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Week 19: Mary Trapane

It can be a surreal experience to agree to hike the Appalachian Trail with a complete stranger but that is exactly what Mary Trapane and I decided to do.  The only thing we knew was the make and model of the car the other would be driving when we met on Wednesday, May 12 at 1:00 p.m. at Smithsburg Elementary.  When a Honda CRV entered the parking lot, right on time, and pulled alongside my red Subaru Outback, Mary and I made the first of many connections on an absolutely gorgeous afternoon. 

As usual, the 19th week of “A Year of Hikes: 52 Weeks, 52 Women, Same Trail” started at the AT trailhead just outside of Smithsburg on Route 77. Even before we entered the woods, we were blown away by the beauty of Yellow Rockets that were in full bloom in the field right near the road. Honestly, they weren’t there last week!  It’s possible that these flowers appeared more breathtaking than usual because the weather was absolutely PERFECT…super sunny, around 68 degrees with a delightfully soft breeze.  We saw lots of other wildflowers that seemed to be crowding ever closer to the trail. They reminded me of my grandchildren calling out, “Look at me!  Look at me! Over here!”   We saw wild geraniums, Common Cinquefoil, Twinleaf, Bear Corn and May Apple and a few others too that I couldn’t identify.

Most of my hikes have been in the morning so the afternoon sun, almost directly overhead, seemed to be smiling on us.  The light coming through the trees made the new leaves look neon green against the brilliant blue sky. We thought the pictures would look great on Facebook or Instagram, which started an entire conversation about social media.  Mary sticks to some pretty strict standards about Facebook.  If it isn’t photos of babies, puppies, pets or travel, she doesn’t want to see them!  We agreed that social media should be about establishing positive connections with others and should never be used to bully, discriminate or humiliate. 

Talking about discrimination led to a heartfelt conversation about those who are treated unfairly due to the color of their skin, gender, disability, religion, sexual orientation, age, etc.  As white women, we have both experienced sexism but recognize that so many others have it harder.  As mothers of gay children, we have seen the ugliness of hate and it is important to us to affirm our children’s choices to love who they love. We also want to do this for others, so I was grateful when Mary told me about an organization called Free Mom Hugs. I’m definitely going to check it out!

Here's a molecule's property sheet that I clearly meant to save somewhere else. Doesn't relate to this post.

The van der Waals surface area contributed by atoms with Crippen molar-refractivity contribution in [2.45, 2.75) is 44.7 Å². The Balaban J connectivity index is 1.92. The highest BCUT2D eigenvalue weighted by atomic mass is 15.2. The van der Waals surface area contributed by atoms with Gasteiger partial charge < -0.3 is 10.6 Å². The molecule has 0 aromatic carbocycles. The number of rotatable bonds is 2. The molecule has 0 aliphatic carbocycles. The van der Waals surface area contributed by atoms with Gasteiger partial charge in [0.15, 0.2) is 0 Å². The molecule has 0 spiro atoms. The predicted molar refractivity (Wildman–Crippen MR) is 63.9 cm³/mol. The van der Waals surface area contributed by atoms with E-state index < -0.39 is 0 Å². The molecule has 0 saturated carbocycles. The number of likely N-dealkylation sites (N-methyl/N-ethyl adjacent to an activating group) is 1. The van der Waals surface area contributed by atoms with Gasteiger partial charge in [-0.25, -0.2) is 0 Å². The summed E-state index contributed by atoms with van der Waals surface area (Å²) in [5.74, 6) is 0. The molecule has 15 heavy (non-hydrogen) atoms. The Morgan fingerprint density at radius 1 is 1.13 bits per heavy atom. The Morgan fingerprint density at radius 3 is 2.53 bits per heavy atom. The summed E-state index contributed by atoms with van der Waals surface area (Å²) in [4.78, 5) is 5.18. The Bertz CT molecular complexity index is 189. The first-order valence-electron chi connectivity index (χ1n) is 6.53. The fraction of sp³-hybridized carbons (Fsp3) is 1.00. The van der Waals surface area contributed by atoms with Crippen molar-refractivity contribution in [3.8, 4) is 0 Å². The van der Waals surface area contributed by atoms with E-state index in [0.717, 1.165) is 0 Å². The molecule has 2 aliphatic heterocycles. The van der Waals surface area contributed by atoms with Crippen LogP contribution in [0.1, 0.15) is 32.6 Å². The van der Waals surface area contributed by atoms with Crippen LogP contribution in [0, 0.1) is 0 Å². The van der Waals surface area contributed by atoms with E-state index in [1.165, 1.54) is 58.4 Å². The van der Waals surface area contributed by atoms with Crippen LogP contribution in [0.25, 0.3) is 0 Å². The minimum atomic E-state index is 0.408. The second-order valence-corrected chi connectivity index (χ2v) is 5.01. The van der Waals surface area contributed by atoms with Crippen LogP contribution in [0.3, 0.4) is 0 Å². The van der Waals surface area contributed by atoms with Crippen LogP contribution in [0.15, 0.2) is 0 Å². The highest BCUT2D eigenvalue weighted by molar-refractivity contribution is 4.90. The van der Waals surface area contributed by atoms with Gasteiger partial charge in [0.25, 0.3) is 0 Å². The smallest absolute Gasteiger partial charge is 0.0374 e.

I took some great photos of Mary: striking the strong woman pose, standing on the planks across the stream at Warner Hollow and my favorite, Mary by the lichen covered rock wall. The way the light was shining on her she looks like the patron saint of trail hiking. As Mary and I are both lapsed Catholics (something else we share in common), I did a little research when I got home to see if there is actually a patron saint of hiking…and there is!  Who knew?  According to my google search, Saint Bernard is the protector of skiers, mountain climbers, snowboarders, and backpackers as a result of the 40 years he spent as a missionary in the Alps.  Since Mary and I are all about ending discrimination, I’m thinking I should nominate her as the female saint of hikers and see what happens!

Though deep in conversation, we still enjoyed observing the natural world… the chipmunk that scurried through the woods and along a rotten log and the brilliant red Scarlet Tanager that landed on a branch directly over the trail. Mary didn’t know what it was, but I got to tell her a funny story of why I could identify it.  If you want to know, you’ll just have to go hiking with me sometime!

As we approached the end of our hike, I asked Mary about her job.  She’s an HR Analyst for the State of Maryland who is looking forward to retiring in 5 years. I asked, “What do you hope to do in retirement?”  Mary replied, “I’m not exactly sure what I will do but I dream of finding my passion and having a strong sense of purpose.” She highly recommended a book by Rachel Hollis that she has found to be inspiring and helpful entitled, Girl, Wash Your Face: Stop Believing the Lies About Who You Are So You Can Become Who You Were Meant to Be. 

My reading list just got longer!  As Mary spoke, she reminded me of another book, “Without Reservations: The Travels of an Independent Woman.”  This travel memoir written by Alice Steinbach, a Pulitzer Prize winning reporter for the Baltimore Sun, details her travels to Europe and her inner journey to discover who she was apart from her role as a reporter.  She pursued her dream, found her spark…and herself. I quite sure Mary, a strong, independent woman, will as well!

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